Memory Expansion in 80x86-Based Computers Under MS-DOS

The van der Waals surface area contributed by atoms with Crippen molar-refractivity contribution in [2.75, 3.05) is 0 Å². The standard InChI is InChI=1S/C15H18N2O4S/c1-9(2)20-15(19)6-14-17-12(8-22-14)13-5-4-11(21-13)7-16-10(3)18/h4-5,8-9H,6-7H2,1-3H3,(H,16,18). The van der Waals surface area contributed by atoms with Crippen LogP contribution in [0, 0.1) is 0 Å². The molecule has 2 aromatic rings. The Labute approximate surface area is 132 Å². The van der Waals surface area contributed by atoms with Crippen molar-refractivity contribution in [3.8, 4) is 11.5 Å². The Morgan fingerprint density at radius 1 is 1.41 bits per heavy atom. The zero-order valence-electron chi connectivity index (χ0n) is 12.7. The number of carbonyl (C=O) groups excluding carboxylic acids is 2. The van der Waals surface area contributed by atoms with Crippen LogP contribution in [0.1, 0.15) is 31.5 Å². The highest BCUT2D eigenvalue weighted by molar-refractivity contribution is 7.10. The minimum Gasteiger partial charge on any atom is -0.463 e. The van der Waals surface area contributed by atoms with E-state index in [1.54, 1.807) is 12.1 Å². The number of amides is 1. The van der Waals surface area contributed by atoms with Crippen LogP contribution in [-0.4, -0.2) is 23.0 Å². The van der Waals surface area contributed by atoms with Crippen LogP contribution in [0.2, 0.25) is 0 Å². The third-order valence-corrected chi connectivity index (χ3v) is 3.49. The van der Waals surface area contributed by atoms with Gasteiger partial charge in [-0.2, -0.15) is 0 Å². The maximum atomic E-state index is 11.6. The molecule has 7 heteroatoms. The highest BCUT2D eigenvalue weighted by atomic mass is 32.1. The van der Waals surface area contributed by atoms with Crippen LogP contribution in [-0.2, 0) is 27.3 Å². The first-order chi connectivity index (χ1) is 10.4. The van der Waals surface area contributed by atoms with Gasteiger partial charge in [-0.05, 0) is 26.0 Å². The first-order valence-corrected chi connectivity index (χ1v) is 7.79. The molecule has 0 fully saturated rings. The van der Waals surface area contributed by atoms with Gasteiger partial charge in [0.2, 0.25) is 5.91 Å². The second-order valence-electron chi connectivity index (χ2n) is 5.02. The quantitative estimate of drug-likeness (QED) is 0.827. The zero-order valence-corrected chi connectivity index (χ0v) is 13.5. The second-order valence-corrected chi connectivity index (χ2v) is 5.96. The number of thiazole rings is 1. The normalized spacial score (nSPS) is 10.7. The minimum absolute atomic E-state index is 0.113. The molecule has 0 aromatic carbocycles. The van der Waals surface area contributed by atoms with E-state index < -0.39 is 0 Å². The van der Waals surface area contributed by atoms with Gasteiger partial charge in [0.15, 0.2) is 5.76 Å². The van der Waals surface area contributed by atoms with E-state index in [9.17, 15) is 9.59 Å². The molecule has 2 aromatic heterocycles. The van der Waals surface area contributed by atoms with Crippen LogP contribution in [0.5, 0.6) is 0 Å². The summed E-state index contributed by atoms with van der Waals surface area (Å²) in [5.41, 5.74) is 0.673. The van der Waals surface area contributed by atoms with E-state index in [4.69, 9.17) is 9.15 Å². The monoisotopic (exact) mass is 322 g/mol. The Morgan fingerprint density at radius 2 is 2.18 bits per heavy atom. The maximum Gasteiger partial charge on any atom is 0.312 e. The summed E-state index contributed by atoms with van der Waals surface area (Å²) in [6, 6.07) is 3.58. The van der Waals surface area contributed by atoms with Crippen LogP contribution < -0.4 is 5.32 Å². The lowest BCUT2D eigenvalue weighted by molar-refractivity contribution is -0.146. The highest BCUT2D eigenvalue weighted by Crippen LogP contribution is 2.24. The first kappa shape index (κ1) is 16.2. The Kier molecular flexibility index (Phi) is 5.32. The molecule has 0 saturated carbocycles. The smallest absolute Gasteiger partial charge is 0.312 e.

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This document was exported from WP 5.0 and some of the formatting codes were lost (especially footnotery). Please pardon the occasional anomalies especially out-of-place "1"s which were originally superscripted (footnote). MEMORY EXPANSION IN 80x86-BASED COMPUTERS UNDER MS-DOS prepared by John Wilson, Hyperdyne, Inc. Annandale, VA IN THE BEGINNING ... In the beginning, the was the 8080 microprocessor. The 8080 was, defendably, the "first" microprocessor.1 When the 8080 was invented, memory for computers was very expensive. The 8080 could directly address 64 thousand bytes of information, which was a very great deal in those days. Few systems (or more correctly, few system owners) could afford to actually place a full 64 K of memory in their systems. But things changed quickly. The Silicon Valley guys learned to make transistors smaller and better and it became much more economically feasible to talk about fully populated 64K machines. On the software front, things like spreadsheets and word processors were being invented. These programs were hungry for memory and the microcomputer user rapidly outgrew the 64K box. Before going on with the story, a little digression into the origins of the 64K limit. This limit was the direct result of the fact that the CPU chip had only 16 address lines. The address lines are a set of wires coming out of the CPU which allow the CPU to indicate what item of memory it wants to read or write. In most computers, the size of the "pieces" are bytes, or 8-bit characters. These 16 wires are called the Address Bus. The voltages on the 16 address lines are interpreted as a binary number (with the first pin representing the 1's place, the second pin representing the 2's place, the third pin representing the 4's place, etc.) the resultant number is the Address being addressed by the CPU. The number of distinct patterns of 16 things, each of which can have two values, is 2 raised to the 16th power, or 65536. This number is 64 times the quantity "1K" which is 1024. (Early on, programmers engineers decided to use the "K" as a unit of counting things like memory because it was a nice power of two and figured it was close enough to a "real" thousand that nobody would notice). The point of this story is that the original microprocessors could only address 64K because of the simple reason that they only had 16 address lines. Why didn't they just build one with more address lines? Well its not that simple. Those address lines had to have circuitry driving them, and other circuitry to actually generate the 16-bit addresses, and other circuitry to decode the new instructions that would use more than 16 bits, and so on, and so on. And this circuitry was made of transistors. And, unfortunately, the state of the art of chip manufacturing did not allow chips to be built with many more transistors. So, mankind waited for the silicon boys to learn how to fit more transistors on one raisin-sized chip. Meanwhile, back the ranch, The Intel Corporation, in a stroke of electromarketing genius took the basic 8080 architecture and doubled up a small portion of the internal workings of the CPU's address circuitry. They basically duplicated the address register (the transistors that hold the pattern of bits to place on the address bus), slid it left 4 bits, and added some simple circuitry to add it arithmetically to the "old" address register. An so was born the infamous Intel Segment Register. By making this simple kluge to the 8080, Intel created the 8086 and 8088 microprocessors which now effectively had TWENTY address lines and could therefore address 2 to the 20th locations, a little over one million bytes. This new unit was called a Megabyte even those it was further away from a million than a "K" was from a thousand, but then again you bought the "K", didn't you? The 20 bit address bus allowed the new amazing spreadsheets to really do some amazing things. This, in turn allowed Intel to beat competitor Motorola to the marketplace (who were expanding the address bus the "right" way in their 68000 family). This in turn led IBM to select the Intel family over Motorola's as the basis of their new PC, and the rest is history. Using the power of the 8088, the Microsoft corporation adapted the CP/M operating system to the new chip, and, using its new power, created MS-DOS. Because of a lot of reasons, the 8088 and MS-DOS took over the world. And everyone was happy. Except ..... the programmers kept getting more bold in the ways they found to use memory, and the users wanted still BIGGER spreadsheets, and started playing with things like CAD/CAM, DBMSs, Artificial intelligence, desktop publishing, etc, all of which had insatiable appetites for memory. The silicon boys kept up with the hunger by developing bigger and better CPUs, the 80286, 80386, 80486 etc.). These 80286 had a 24-bit address bus and could therefore address 16 MB of memory directly. No one could possibly want to put that much actual memory in a PC, right? In a pre-emptive first strike, they also created 80386 which had a 32-bit address bus and could therefore address 2 to the 32 bytes or over 4 billion bytes! (Pow! Bam! Take THAT, Power User). The day had finally come when the CPUs sitting on desktops could finally address more memory than anyone could afford to buy. ----------- 1 Yes, there was an 8008, and a 4004 before that, but their only, surviving significance today is that they were the predecessors of the 8080. ---------- � End of problem, right? Wrong. Unfortunately, there were millions and millions of the 20-bit machines out there now (in the mid-1980's). Probably more significantly there were hundreds of millions of dollars invested in MS-DOS software that did not know how to use the new 32-bit instructions and capabilities. Especially MS-DOS. (Unix and OS/2 and a number of other less well- known operating environments do use the 32-bit mode, but MS-DOS was still king). Because Intel wanted to sell more than 3 of these new chips, they wisely decided to build "modes" into the new chips to make them compatible with MS-DOS. A Mode is essentially a switch, inside the CPU that turns it into another chip, insofar a all logical functionality is concerned. So when you're running MS-DOS on your shiny new 386 or 486, you're still running with only 20 bits of address and consequently a 1 MB address space. This mode is called real mode and the lower 1 MB of addressable memory in real mode is called conventional memory. The solution? EMS or Expanded Memory Specification. EXPANDED MEMORY Expanded memory is a way to allow more than 1 MB of memory to be used by MS-DOS applications. How can this be? The CPU can only address 1 million different addresses; how can I have more than one MB in my PC? The answer is that the CPU re-uses the same address to get to more than one byte of data. It does this by allowing any one address to actually be used to reference several, distinct, physically different storage locations - but only one at a time, of course. EMS memory usually resides on special "EMS cards", like the AST "RAMPage". (I say usually because there are some clever ways of implementing EMS on 80286 and 80386 machines that don't use "special" EMS cards; this is discussed later in the section entitled "Software Approaches to EMS"). The EMS card has memory chips on it just like regular system memory cards. The difference is that the memory chips on the card are not connected directly to the CPUs address bus. These chips are actually wired to another address bus, totally contained on the card, that has more than 20 address bits, usually 24 or so. Where do these extra address bits come from? Well some of them are just passed-through systems address bits. The rest come from special storage locations onboard the EMS card, called page registers. How are these page registers loaded? These registers are themselves directly addressable by the CPU. To access a byte of data in EMS memory, the CPU first loads the page register (itself simply another location accessible by the CPU) and then makes a normal memory reference. Some of the bits come from the address bus, and the rest come from the bits previously squirreled away in the page registers. Thus, it can be seen that a given address on the regular CPUs address bus forms only part of the address needed to select a particular byte of memory on the EMS card. To uniquely identify a byte, you need to specify the regular address plus the contents of the page register. It follows that one CPU address can correspond to several EMS memory locations, each of which differs only by the contents of the page register. The CPU can thus access more than 1 MB of memory on the EMS card by using its normal address bus augmented by the page registers. HOW IT ALL FITS TOGETHER In the early versions of EMS, all EMS memory was mapped to appear to be in a special address range in the range of all possible addresses accessible by the CPU. This was usually at addresses between D0000 and DFFFF (in hexadecimal notation). This includes exactly 64KB possible addresses. This area of address space is called the Page Frame, an analogy to a frame around a picture. The page frame is logically divided into 4 16KB "pages".1 When we say that the EMS memory is "mapped" into this range, what we mean is that the EMS card does not respond to any addresses outside this range. When an address is placed on the address bus ---------- 1 For the sake of simplicity in the following discussion, the multi-page nature of the page frame will not be mentioned further. The explanations apply to each page within the page frame individually. It should also be noted that, strictly speaking, the 4-page, 64 KB page frame applies only to EMS versions 3.2 and earlier. In EMS 4.0+, the page frame is not limited to just 4 pages and can, in fact, be all or partially located within the 640 KB address range normally occupied by conventional RAM. This feature is used by various multitasking overlays to DOS, such as Desqview, which actually allow program code to be paged in and out. ---------- �outside this range, the EMS board remains totally passive, just like it was not plugged in at all. When the CPU asserts an address within this range, the EMS board comes to life and responds like regular memory. When the CPU references the EMS address space, the CPUs address bits are used along with the page register bits to actually specify which EMS byte to access. The net effect is to make the EMS card memory appear as a series of "banks" which can be made (one at a time) to masquerade as "real" system memory at a certain address in the range D0000-DFFFF hex. These banks are called EMS pages. Within each page, the practically any byte addressed is selected by the system address bus bits that were passed through by the EMS circuitry. The particular page selected is determined by what value was previously written into the EMS page registers. All the physical EMS memory locations that respond to a common value in the page registers are said to be in the same page. That is, once that special value is loaded into the page register, any of those locations can be accessed by the CPU using normal memory read/write instructions. If another value is loaded into the page registers, a totally different set of EMS memory bytes (i.e, physically different transistors) are made to respond to the same CPU addresses as before. The model that this behavior suggests is that the EMS memory, divided up into 16K pages, exists out in limbo somewhere, and is unable to be addressed by the CPU in any way. The CPU can however invoke the right magic to instantaneously plug any one of these disembodied pages right into its addressable memory space. The magic consists of loading the Holy Page Register. The CPU can, with equal ease, banish that same page back into limbo, by putting a different value in the page registers. The thing that makes this magic useful is that, any data stored in an EMS page is faultlessly remembered even after it has been banished to zombie land. And, furthermore, that data can be read by the CPU just by remapping it into the address space. This means that an MS-DOS program can juggle megabytes of memory resident data using just 20 address bits in good old 8088 real mode. Of course at any one given instant, most of that data is in zombie land, but no matter, it can be called back from the netherworld with a simple, hardware-assisted incantation in microseconds. EMS MEMORY MANAGERS OR DRIVERS Each manufacturer of an EMS board is free to actually design the actual circuitry of his EMS board to suit his whim, his engineers, and his marketing plan. Most boards are different in a real, physical way from one another. The magic incantations necessary to shuffle EMS pages between here and Hoboken is different for each one. Does each application program need to know which particular brand/model of board is plugged in and what its religion is? Fortunately not. Enter the Enhanced Memory Specification. EMS is a specification of a standardized way that applications interact with EMS hardware. This interaction is via the software interrupt feature of the 8088/MS-DOS. All applications that wish to use EMS memory call interrupt 67H the same way with the same arguments, no matter who made the board. When the interrupt is issued, control passes to the memory resident EMS management software, usually called either an EMS memory manager or EMS driver (same thing). This piece of software is unique to each brand of board and is normally supplied by the boards vendor. It is the express purpose of this piece of software to turn the standard EMS invocation arguments into the particular set of hardware incantations understood by the board. Beware mixing boards and drivers from different sources! This may work in rare circumstances but will eventually lead to consumption of excessive amounts of alcoholic beverages. EXTENDED MEMORY OK. Now we know how EMS works: it expands a selected 64KB- sized range of addresses in the CPUs address space to several megabytes by paging-in one chunk at a time. But what about "Extended Memory"?. Actually extended memory is a much simpler concept. Remember those unused address lines in the 80286 and 80386? (MS-DOS and other real-mode applications only use the first 20 of the 80286's 24 and the 80386's 32). They were not put there for decoration. The CPU can be put in Protected Mode and can then use those extra address lines to address megabytes and megabytes of memory without needing the help of the special EMS hardware like page registers and private (EMS-card) address busses. In protected mode, the CPU can address all physical memory in the same, natural way. In fact, the one megabyte boundary loses all significance, except for the painful memory of what it used to be like back in that awful 20-bit real mode. Extended memory is thus just like conventional memory, just extended up to higher addresses. The down side is, of course, that MS-DOS does not know how to switch into protected mode, and wouldn't know what to do there if it did. Rectifying this shortcoming, and all its implications, is the sole reason for OS/2. SOFTWARE APPROACHES TO EMS IMPLEMENTATION The discussion of EMS so far has talked exclusively about hardware approaches to EMS. In the 8088, hardware must be employed to supplement the deficiencies of that chip. In the 80286 and 80386, however, there are software-only methods to give the same functionality as EMS hardware. Both approaches use extended memory for the storage of EMS page data. In the 80286, EMS memory contents are brought into the 1 MB, conventionally-addressable range by physically copying 16 KB blocks of memory to and from extended memory. The EMS "page" that the application program sees is actually a block of conventional memory that has been filled with the contents of a block of extended memory. The copying is done by a piece of software known as an EMS Emulator (driver) which is usually loaded like other DOS device drivers in CONFIG.SYS. Note that to access the extended memory, the EMS Driver must switch into protected mode, copy the data, then hightail it back into real-mode to keep DOS happy. The extended memory blocks, in this scheme, are emulating a block of memory that would normally be physically resident on the EMS card. Note that these are not really "paged"-in in the same sense as true EMS pages, nor is there any "mapping" going on. All physical memory contents retain their actual addresses as far as the CPU is concerned, only there contents are copied back and forth. The advantage of this scheme is that EMS functionality can be achieved in machines without actual EMS hardware. A disadvantage of this scheme is its performance. Whole 16K blocks must be moved to access a new page (which takes milliseconds), in contrast to "true" EMS where just a page register must be loaded (which takes microseconds). Another disadvantage is the fact that some precious conventional memory is consumed by the emulated page frame. In the 80386, the solution is much more elegant. In true EMS, the contents of the page registers can be thought of as a memory- mapping table. That is, the contents of the page register, in essence, point to a particular block of EMS-card-resident memory - change the page register contents and a new physical page shows up in the page frame. The 386 was designed for operating systems much more sophisticated than MS-DOS; these operating systems take for granted the presence of memory mapping capability. The 80386 has, in fact, an internal memory mapping facility much more sophisticated than the crude, bank-oriented page registers of an EMS card. The 386's memory management unit allows any arbitrary- sized chunk of physical memory to be mapped to anywhere in the address space, including the lower 1 MB. And, most importantly, to the address were an EMS-aware application expects to find the page frame and the EMS pages contained therein. With the 80386, hardware within the CPU performs the mapping previously done by EMS hardware. Programming of the CPUs mapping registers is performed by a device driver usually known as an Expanded Memory Manager. Memory managers are written to run on the (standard) 80386 and not some particular vendor's EMS hardware. This allows third-party vendors to produce EMS emulators for any 80386. Examples are "QEMM-386" by Quarterdeck Systems and "386-to-the-Max" by Qualitas. Finally, there is one more software approach to EMS that can be used with any machine. That approach is called Virtual EMS and employs a system's hard disk as storage for EMS pages. A device driver intercepts EMS calls in much the same way as the approach described above for the 80286, except that copying is done between a page frame in conventional memory, and sectors of your hard disk. This is a clever approach, and allows EMS memory to be much greater than the amount of memory in your machine, but, because disk is thousands of times slower than semiconductor memory, this approach should only be used by the terminally desperate. � APPENDIX - SUMMARY FOR USERS EMS is the specification of a software technique for making more than 640 KB (the normal DOS limit) available to your programs. Put simply, EMS reserves a block of memory space in your PC and allows a block of RAM (usually resident on an EMS card) to be switched into that address range. There are generally many identical blocks of RAM present on the EMS card, each and any one of which can be "plugged" in -- only one at a time. Your CPU can use one of these blocks to store data in, and then switch in another block, store data in that, switch in yet another block, and so on, and so on. Later, the CPU can recall these blocks in the same or different order and read back the original data. In many ways, this performs the same function as your system's disk -- except that it's all done in solid-state memory and is thousands of times faster. There are four approaches to actually implementing EMS, depending to some extent, on what type of machine you have. These approaches are: - an EMS memory card (like the AST "Rampage") [any DOS computer, but usually 8088s or 80286s] - an EMS emulator [80286 or 80386, but usually only on 80286's] - an Extended Memory Manager [386 only] (for example Quarterdeck System's "QEMM-386 or Qualitas's "386- to-the-Max" ) - a Virtual Memory Manager [any DOS machine] An EMS memory card is more than just a memory expansion card: it contains special circuitry to perform the bank-switching operation discussed above. To use an EMS card, you will have to perform two steps: (1) Configure the EMS card hardware to match your computer's configuration and (2) install a special EMS card driver for the board in your CONFIG.SYS file. Details and procedures differ for different makes and models of EMS cards. Consult your EMS card's users manual for instructions. Note that drivers are usually card- specific; you cannot, in general, use Vendor A's driver with Vendor B's card. Not all "memory" expansion cards are EMS cards. There is another type of memory called extended memory which is used by other operating systems such as OS/2 and Unix. It is also used by a few DOS utilities, most notably IBM's VDISK RAM disk emulator. If your computer is advertised as having more than 640 KB of memory installed, it's a good bet that it's extended memory and not EMS memory. Few applications can use extended memory, although by using a software technique which will be discussed in a moment, extended memory can be made to serve as EMS memory. Before deciding on an EMS strategy, determine the type of memory your computer already has installed. Be forewarned: IBM, as usual, has a different name for extended memory (like everything else). They call it (you guessed it) expanded memory. So, if you bought it from IBM, and it's called expanded memory, it's extended memory. Everyone else pretty much sticks to standard nomenclature but to be sure, look for the phrase "EMS x.x compliant" in the documentation, where x.x is usually a number like 3.2 or 4.0. ---------- 1 The 'S' in EMS stands for "Specification". EMS is not a particular way to build EMS memory, rather, it is the specification of a software interface to it. Different vendors can, and do, implement EMS differently. What is the same, however, is the way that applications programs interface to this memory. ---------- �Many EMS cards allow the memory contained on them to be configured as all EMS memory, all extended memory, or a mixture. If you use VDISK or any other special programs that use extended memory, you may wish to reserve part of the board's memory for use as extended memory. Otherwise, there's really no good reason for not configuring all of your memory as EMS. (Note that EMS boards are generally more expensive than "plain" extended memory boards because of the additional circuitry required). Consult your board's users manual for the proper switch settings or software settings to give the mix you desire. EMS cards can be used in any machine, but are usually found in 8088s and 80286s because there is a better and cheaper way to go in 80386s as will be discussed below. EMS EMULATORS A less common approach to implementing EMS in your computer is a EMS Emulator. This is a software-only approach that requires no special hardware to use. It essentially turns extended memory into expanded memory. Unfortunately, there is a price for this magic - performance. Because extended memory lacks the special hardware to switch its address like the blocks of memory on an EMS card, this software must copy whole blocks of data (16 KB's worth) back and forth between your program and extended memory every time a new block is required -- even if it's just to read a single byte. Depending on the nature of the program, this can be a few times slower or hundreds of times slower than "true" EMS. This is not a recommended solution for that reason, however, if necessary, it can be used. This approach can only be used on 80286 and 80386 machines which have extended memory. Machines based on the 8088 (like the original PC and XT) cannot accommodate extended memory. On the 80386, a much better solution is described below. EXTENDED MEMORY MANAGERS Built into every 80386 is a special capability that can be used to do an excellent job of providing EMS memory without the use of EMS hardware. This facility is called the paging unit or Memory Management Unit (MMU). The MMU consists of circuitry very much like the switching circuitry onboard EMS cards, except much more sophisticated. It was actually included for use by advanced operating systems but can be used quite nicely to emulate EMS in 80386-based DOS machines. The MMU, like the EMS emulators, can turn extended memory into expanded memory through software-only means. Unlike those emulators, the MMU, in conjunction with a piece of software known as an Extended Memory Manager (EMM), does not suffer any performance penalty. In fact, it is usually faster than true EMS cards because: the circuitry is onboard the CPU chip; the 80386 is faster than lower-class machines that usually use EMS cards; and the extended memory used is often fast, 32-bit system memory rather than card-based memory which is slowed down by the relatively slow I/O bus. On 80386 systems, this is definitely the way to go. Excellent EMMs include "386-to-the-Max" by Qualitas, Inc., and "QEMM-386" by Quarterdeck systems, Inc.. To use these EMMs, you need to install them in your CONFIG.SYS file. Like the EMS cards, you will have to configure them to partition your available system memory between extended and expanded memory. Consult the users manual for the package you are using. VIRTUAL MEMORY MANAGERS Virtual Memory Managers are another software-only approach to EMS. These function almost identically to the EMS emulators discussed above, except that they use the system disk rather than extended memory as the storage medium for blocks of memory copied out of your program. As you can imagine, this is excruciatingly s-l-o-w. Use this approach only as a last resort.